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Bugged About An Event

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I've never been to an event, but I know it's common practice for cachers to take bugs and put them all on a table so anyone wanting to can kick the tires, feel the upholstery, and then write down the license number for their records. But what happens to the bugs when the event is over?


This event is why I'm asking. Two months old, still active, and eight bugs still logged in. I was just contacted by one of the bug owners, one of many gnomes that started their race at this cache. I'm guessing he's contacting anyone who logged the cache. But, unfortunately, I was not at the event so I couldn't help. So, back to my question....what happens to the bugs? Are they just grabbed at will? Does someone pass them out? And how can some take a wrong turn by the signpost up ahead and end up in the Twilight Zone? :D

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Unfortunately bugs get picked up by new cachers and never logged. This may be somewhat more of a problem at events than elsewhere. The last several events I've been to have had a TB sign in, sign out sheet - which has worked great. When new cachers sign the bug out, but don't log on GC.com the event organizer has been able to contact them and explain bug logging. It requires a volunteer to work the bug table if the event is large. After our last event we were able to archive the event within 2 weeks all the bugs having been logged out by then.

Edited by Isonzo Karst
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I like the idea of a sign-out sheet for bugs... but that smacks of a little too much automation for what should be a social event.


At every event I've yet attended, anyone who has a bug makes a general announcement to the rest of the group that he or she has a bug, and indicates what the goal is. If someone is interested in picking up the bug, then that person takes the bug at that time, or maybe later.


I don't really like the idea of dropping my bug in some anonymous box at an event. So far, I've personally handed (or been handed) every bug I've exchanged at an event.



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I have been to four different events where TBs were left on the table. It was fun seeing all the differrent bugs, and reading the their missions. The second to last event featured in excess of 150+ bugs. The problem was the majority of TBs were traded "amongst friends" and were never seen by anyone else. There were at least 10 Jeep TBs, and I never saw one of them.


The TB log is the best idea I have seen to date.

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Hopefully the missing bugs were moved by new cachers and never logged, in which case thay will pop up sometime.


at my Event in Albuquerque I stopped at Kinkos on the way to make sure I had a bug printout for each bug that was listed in the cache, and spread them all out on a couple of tables, for the actual bugs to be matched up with each.


I'm not sure if this was much of the cause, but not one bug went missing at that Event. One did lose his tag, but that's because he was damaged, and the owned sent me the new tag. Of course a bag of digitalfish did get lost, but thats another story.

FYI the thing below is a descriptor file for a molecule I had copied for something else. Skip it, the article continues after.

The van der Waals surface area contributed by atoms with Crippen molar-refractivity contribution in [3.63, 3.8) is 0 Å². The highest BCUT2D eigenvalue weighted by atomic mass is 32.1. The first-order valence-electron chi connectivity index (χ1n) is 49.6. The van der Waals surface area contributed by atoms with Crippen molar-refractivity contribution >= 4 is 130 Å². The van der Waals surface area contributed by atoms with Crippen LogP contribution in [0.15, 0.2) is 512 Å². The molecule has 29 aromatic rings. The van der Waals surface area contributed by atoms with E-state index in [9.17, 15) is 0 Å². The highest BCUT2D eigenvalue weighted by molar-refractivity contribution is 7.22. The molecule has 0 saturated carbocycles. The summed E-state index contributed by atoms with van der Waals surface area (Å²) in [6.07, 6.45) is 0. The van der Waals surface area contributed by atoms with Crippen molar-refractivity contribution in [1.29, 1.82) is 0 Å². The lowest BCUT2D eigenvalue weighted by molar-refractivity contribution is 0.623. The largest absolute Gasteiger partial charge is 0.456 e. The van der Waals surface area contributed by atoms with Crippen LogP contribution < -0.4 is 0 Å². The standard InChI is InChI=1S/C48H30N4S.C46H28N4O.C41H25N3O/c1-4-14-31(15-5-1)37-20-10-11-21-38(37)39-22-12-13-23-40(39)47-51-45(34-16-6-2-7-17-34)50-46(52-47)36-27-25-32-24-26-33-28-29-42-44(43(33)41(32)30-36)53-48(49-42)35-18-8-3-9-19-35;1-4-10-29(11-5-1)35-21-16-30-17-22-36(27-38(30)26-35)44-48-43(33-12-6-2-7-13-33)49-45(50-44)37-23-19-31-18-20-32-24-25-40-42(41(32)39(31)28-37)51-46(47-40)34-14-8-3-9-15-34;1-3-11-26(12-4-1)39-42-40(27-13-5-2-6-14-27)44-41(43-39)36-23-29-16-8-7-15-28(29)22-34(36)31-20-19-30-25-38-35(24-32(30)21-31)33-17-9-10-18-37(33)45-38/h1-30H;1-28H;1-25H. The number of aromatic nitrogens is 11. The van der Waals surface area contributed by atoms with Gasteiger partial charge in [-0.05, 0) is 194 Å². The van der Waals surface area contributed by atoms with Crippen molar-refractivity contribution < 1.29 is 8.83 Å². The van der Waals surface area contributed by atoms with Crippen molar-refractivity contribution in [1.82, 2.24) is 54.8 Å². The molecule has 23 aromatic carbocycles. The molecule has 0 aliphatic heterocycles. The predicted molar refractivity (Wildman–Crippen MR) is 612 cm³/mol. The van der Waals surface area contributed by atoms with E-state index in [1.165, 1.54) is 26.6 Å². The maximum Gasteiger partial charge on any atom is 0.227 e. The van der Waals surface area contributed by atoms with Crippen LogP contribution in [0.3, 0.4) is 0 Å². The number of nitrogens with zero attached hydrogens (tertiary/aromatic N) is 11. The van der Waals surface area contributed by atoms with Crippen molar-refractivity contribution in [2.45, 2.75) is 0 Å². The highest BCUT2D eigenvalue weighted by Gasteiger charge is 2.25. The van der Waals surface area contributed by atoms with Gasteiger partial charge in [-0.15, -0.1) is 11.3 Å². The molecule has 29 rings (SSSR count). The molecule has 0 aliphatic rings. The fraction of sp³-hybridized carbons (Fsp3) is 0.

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I might add that the last event I personally I hosted, I specifically requested that bugs NOT be logged into the event. I referenced plenty of bug sized caches in the vicinity and direct trading with new caching friends. That works too, but apparently wasn't real popular. So I'll go with the sign in, sign out sheet in the future.

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I've never seen this practice but I've seen it mentioned here before. The thought of a big box full of bugs that are there just to pad your numbers is pretty boring to me. I know there are some people who just quiver at the notion, but it's beyond my comprehension. I enjoy getting to the top of a mountain and enjoying the view and if there happens to be an ammo box there, I'm happy to find it. Not everyone has the ability to do that, so I wish them the best in their quest for TBs.


At the Oklahoma events, bugs are traded on an ad hoc basis, usually among friends and people who happen to be traveling in a particular direction. I've been idle lately dealing with family medical problems that I can't deal with the responsibility of holding onto them.

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At most of our WNAG (Wyoming-Nebraska area Geocachers) we lay out the TBs for everybody to read the goals and objectives so that hopefully somebody can help them along. I only know of 1 or 2 people that wrote down all the numbers just to pad things. Mostly they just get picked up by folks that can help them along. If there are any left after the meeting I usually grab them and do my best to move them along quickly. It is true we usually have no more than 7 or 8 but we try to make sure we know who took what so that they are logged out of the meeting.

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Because of this issue, we now do personal swaps at events now, instead of 'tossing the bugs in the group box' thing. It seems kind of elitist, but that's not why we do it. We are just worried about bugs going missing and it's easier to keep track of things if you do direct swaps with individuals.



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